Autism and Asperger Articles, Bill Stillman, Award-Winning Author

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Demystifying Autism From The Inside Out

Autism: Food for Thought

By William Stillman

In considering the life-experience of pervasive developmental disorder (hereafter called autism), we are fortunate to draw upon the wisdom, words and insights of individuals who can speak to that experience. We are fortunate because our friends have provided us with a glimpse through the keyhole into their private world; a world where the rules of the “big world” can’t intrude. But to step outside the door is to expose oneself; to surrender one’s vulnerability. We are fortunate because we know people who can speak to that balancing act, and describe---quite eloquently--- how they accommodate and compensate themselves. To discount, discredit, or invalidate such rich anecdotal information would be unethical. Yet, how closely do we truly listen? Why are autism “programs” valued so highly? Why are there not approaches to supporting individuals predicated entirely on the experiences of others?

We know that any approach to supporting someone with autism needs to be as unique and individualized as each individual is unique. So often when we speak about autism, we do so in very general terms. And we tend to focus exclusively on behavioral challenges---that’s what gets our attention most. (We expect compliance but often the ability to discern a function of autism from typical behavior is muddied.) Must we subscribe to one all-encompassing method of support, or can it be an eclectic mix of formal and informal supports wherein the individual can guide us to what works, what is comfortable, and what makes sense? Can we not draw upon others’ experiences in tailoring support that promotes acceptance, confidence, and tenderness?

For example, we place such a high value on verbal communication and maintaining eye contact in conversation. Our friend Barbara Moran tells us, “If you look at someone, you’re too busy (ie. distracted) to listen!” Navigating everyday conversation woven with sarcasm, innuendo, and double-entendre is difficult because we are privy to a secret code; an inherent, learned understanding of the hidden meaning in our language. (Those of us who are “slow to catch on” are often labeled “gullible.”) In Alice in Wonderland, there is a debate between Alice, the March Hare, and the Mad Hatter during the tea party. The March Hare implores Alice to “say what you mean.” To which Alice responds, “I do…at least I mean what I say---that’s the same thing you know.” But is it? Consider the story of the mother so pleased with her son’s interactions at the bakery concerning the ingredients for his birthday cake until the baker asked, “What would you like your cake to say?” To which the boy replied, “Are you crazy? Cakes don’t talk!” As in the film, A is for Autism, there is an exquisite concreteness that draws someone with autism to prize a Shell Oil tin simply because the word “shell” is written on the shell logo---it says exactly what it means. Some folks who are verbose and offer too much information need support in understanding that some social interactions are like ordering from a menu; you don’t tell the waitress your life story, you just tell her enough to get you what you want.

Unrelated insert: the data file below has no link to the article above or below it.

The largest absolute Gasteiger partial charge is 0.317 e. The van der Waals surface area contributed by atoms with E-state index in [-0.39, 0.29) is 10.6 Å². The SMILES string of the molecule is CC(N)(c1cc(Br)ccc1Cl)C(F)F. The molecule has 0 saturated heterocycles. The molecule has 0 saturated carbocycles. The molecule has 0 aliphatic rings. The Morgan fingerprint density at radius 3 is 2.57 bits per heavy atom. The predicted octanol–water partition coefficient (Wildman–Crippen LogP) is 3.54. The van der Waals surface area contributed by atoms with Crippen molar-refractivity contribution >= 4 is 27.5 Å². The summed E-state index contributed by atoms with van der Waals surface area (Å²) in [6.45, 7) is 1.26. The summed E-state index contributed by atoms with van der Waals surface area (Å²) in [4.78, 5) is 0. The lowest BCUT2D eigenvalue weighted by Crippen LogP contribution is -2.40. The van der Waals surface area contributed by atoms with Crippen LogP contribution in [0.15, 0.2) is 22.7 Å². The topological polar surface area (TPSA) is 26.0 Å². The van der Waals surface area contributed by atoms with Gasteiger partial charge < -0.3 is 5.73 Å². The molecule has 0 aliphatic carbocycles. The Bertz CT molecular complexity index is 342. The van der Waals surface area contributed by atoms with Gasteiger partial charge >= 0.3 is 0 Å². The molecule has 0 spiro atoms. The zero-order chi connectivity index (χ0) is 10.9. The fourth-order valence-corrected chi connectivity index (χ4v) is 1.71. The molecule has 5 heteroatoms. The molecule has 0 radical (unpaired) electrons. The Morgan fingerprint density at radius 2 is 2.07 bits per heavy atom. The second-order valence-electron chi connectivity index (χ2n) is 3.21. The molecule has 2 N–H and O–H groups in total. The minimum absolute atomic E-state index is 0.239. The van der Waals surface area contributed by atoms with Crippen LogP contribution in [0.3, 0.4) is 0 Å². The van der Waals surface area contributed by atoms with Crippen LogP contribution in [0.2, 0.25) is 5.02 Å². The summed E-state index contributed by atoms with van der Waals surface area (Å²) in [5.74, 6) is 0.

We know that disruptive behavior is most often a form of communicating something that otherwise cannot be communicated explicitly and succinctly. One friend describes incommunicable emotions:

Autistic people get big rages. I throw tantrums. I have waves of rage that come surging. I need to feel safe and always in control of my life, my world. It gets drowned in frustration and anger. I do wish the anger would go away. All emotions hurt...Crying is my way to show emotion. If I’m a lot happy or frustrated or angry or sleepy or afraid, I cry. Emotions hurt me. They are all too much.

We often hear others’ behaviors qualified with the phrase “for no apparent reason.” There may be times when expressed emotions are indeed quite appropriate, just exaggerated. Consider the child who wants so desperately to be held but for whom close human contact is overwhelming. The expectation may be that the child “give Mommy a kiss.” While the child may truly want to kiss Mommy, it is all too much and the kiss becomes a bite. And the bite begets itself. The child is labeled a “biter,” and there is an urgency to “fix” the behavior rather than understand its meaning. Barbara Moran tells the story of being on a school van that bounced over a pothole in the road. The boy behind her remarked that he felt as though his stomach was left somewhere down the street. Because Barbara is an artist, she immediately got a visual picture of the boy’s stomach flip-flopping in the road. This was amusing, and she laughed. Then, because everyone on the van experienced the same sensation, she imagined everyone’s stomach flip-flopping in the road---and she laughed harder. And she laughed uncontrollably. Her mind pictures were unbeknownst to anyone else, and because she was laughing “for no apparent reason,” she was reprimanded.